To identify metabolic challenges imposed by glaucomatous changes in the optic nerve, we investigated the extent of functional recovery in axons damaged in response to oxygen (60 min) or oxygen-glucose deprivation (OGD, for 45 or 60 min). The ability of axons to use glucose to maintain their function in the absence of oxygen only (anoxia) was identical in ONs from low and high IOP at young ages (data not shown). In contrast, the effects of OGD on axon excitability in ONs obtained from young and old DBA/2J mice with low or high IOP changed significantly. Under normoxic conditions, axon function (quantified as the area under the CAP evoked by supramaximal stimulation) remained stable over many hours at 37°C in all groups. After 1 hr of displaying stable control CAPs, OGD was imposed and resulted in a progressive loss of the CAP area. The extent of irreversible injury detected after exposure to OGD varied as a function of OGD duration, age and IOP levels (Figures 4C, D, E, F). For example, after 45 min of OGD in young ONs, the CAP area recovered to 42.6 ± 4.3 % (n = 7) in control while the CAP area recovered significantly less in low IOP (16.05 ± 3.5%, n=4, p<0.01, one-way ANOVA) and high IOP (22.1 ± 6.3%, n=4, p<0.05, one-way ANOVA) ONs. Similarly, the extent of irreversible axon injury after 60 min OGD was also highly dependent on IOP levels in young ONs (Figure 4A and E). The CAP area recovery in young low IOP and high IOP groups (Figure 4E) was progressively reduced compared to control ONs (35. 6 ± 1.6 %, n = 7 for control, 16. 9 ± 3.1 %, n = 14 for low IOP, one-way ANOVA, p < 0.001 and 9.5 ± 2.2 %, n = 6 for high IOP, one-way ANOVA, p < 0.001). These data suggest that IOP exposure exacerbated OGD-induced axon injury in young ONs. In agreement with this, a scatter plot of the CAP area recovery after 60 min OGD in young ONs showed that IOP reasonably predicted CAP recovery in young DBA/2J mice with high IOP (r2=0.63; Figure 5) but not for DBA/2J mice with low IOP (data not shown). Mice with the highest IOP showed the least recovery after OGD (Figure 4E and and55).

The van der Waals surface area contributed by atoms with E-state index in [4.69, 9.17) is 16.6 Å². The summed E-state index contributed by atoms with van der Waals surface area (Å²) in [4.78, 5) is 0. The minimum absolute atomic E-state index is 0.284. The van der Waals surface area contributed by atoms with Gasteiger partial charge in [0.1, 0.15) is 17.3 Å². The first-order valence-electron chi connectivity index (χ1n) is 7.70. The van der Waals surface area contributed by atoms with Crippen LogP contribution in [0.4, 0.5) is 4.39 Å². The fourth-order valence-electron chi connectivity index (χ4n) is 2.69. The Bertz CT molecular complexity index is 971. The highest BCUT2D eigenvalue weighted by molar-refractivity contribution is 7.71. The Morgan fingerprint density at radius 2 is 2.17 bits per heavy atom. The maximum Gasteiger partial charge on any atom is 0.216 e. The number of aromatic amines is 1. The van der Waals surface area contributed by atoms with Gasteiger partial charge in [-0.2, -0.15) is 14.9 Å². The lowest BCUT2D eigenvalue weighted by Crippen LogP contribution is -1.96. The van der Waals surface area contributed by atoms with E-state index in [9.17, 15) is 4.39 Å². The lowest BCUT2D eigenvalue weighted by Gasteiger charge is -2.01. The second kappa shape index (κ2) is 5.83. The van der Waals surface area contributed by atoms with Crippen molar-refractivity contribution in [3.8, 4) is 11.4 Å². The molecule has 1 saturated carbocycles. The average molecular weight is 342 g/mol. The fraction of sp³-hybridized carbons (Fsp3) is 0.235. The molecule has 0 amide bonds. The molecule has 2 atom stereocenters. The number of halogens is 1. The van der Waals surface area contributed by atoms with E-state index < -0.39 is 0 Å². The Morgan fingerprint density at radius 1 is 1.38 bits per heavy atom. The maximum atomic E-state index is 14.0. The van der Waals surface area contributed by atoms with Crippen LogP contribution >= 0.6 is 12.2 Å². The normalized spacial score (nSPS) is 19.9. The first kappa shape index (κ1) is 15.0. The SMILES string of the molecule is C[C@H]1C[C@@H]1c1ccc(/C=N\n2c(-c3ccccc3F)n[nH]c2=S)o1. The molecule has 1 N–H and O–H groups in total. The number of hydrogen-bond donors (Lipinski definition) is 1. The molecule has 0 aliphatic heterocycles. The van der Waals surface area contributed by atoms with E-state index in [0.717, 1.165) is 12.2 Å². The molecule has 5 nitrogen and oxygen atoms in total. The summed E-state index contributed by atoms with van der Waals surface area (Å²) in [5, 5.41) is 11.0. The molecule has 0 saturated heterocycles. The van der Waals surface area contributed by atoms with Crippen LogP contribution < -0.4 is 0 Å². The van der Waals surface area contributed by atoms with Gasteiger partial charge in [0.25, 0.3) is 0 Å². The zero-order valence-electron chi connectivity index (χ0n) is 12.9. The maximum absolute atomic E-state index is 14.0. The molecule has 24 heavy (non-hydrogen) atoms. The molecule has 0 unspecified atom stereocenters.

IOP levels did not have a significant effect on the OGD-induced axon injury in old ONs during either 45 min or 60 min OGD. The similar extent of the CAP area recovery in old ONs with low and high IOP compared to control after 45 min OGD suggested that IOP levels had little effect on axon function recovery at this level of OGD (Figure 4D). After 60 min of OGD, regardless of IOP levels, axon function showed lower recovery in ONs from DBA/2J mice compared to control (Figure 4F). The CAP area in ONs from the old control group recovered to 13.6 ± 1.1 % (n = 18) of control (Table 2 and Figure 4B and F), while ONs from old low and old high IOP mice recovered modestly to 3.3 ± 2.4 % ( n = 6, one-way ANOVA, p < 0.01) and 8.7 ± 3.2 % ( n = 6, one-way ANOVA, p > 0.05) of control, respectively (Figure 4B and F). In contrast with the young ONs at 60 min OGD, there was no significant difference between CAP recovery in old low and old high IOP ONs after 60 min OGD, suggesting that IOP levels did not determine the extent of recovery in old DBA/2J ONs. These results suggested that duration of OGD was the determining factor in axon function recovery in old mice.
It should be noted that the CAP area recovery remained stable after OGD among young ONs with low or high IOP, without any significant change over 6 hr of recording in each age group (Figure 4A). Curiously, in the old group with low or high IOP, axon function showed a delayed loss of excitability which became prominent 90 min after the end of OGD (Figure 4B).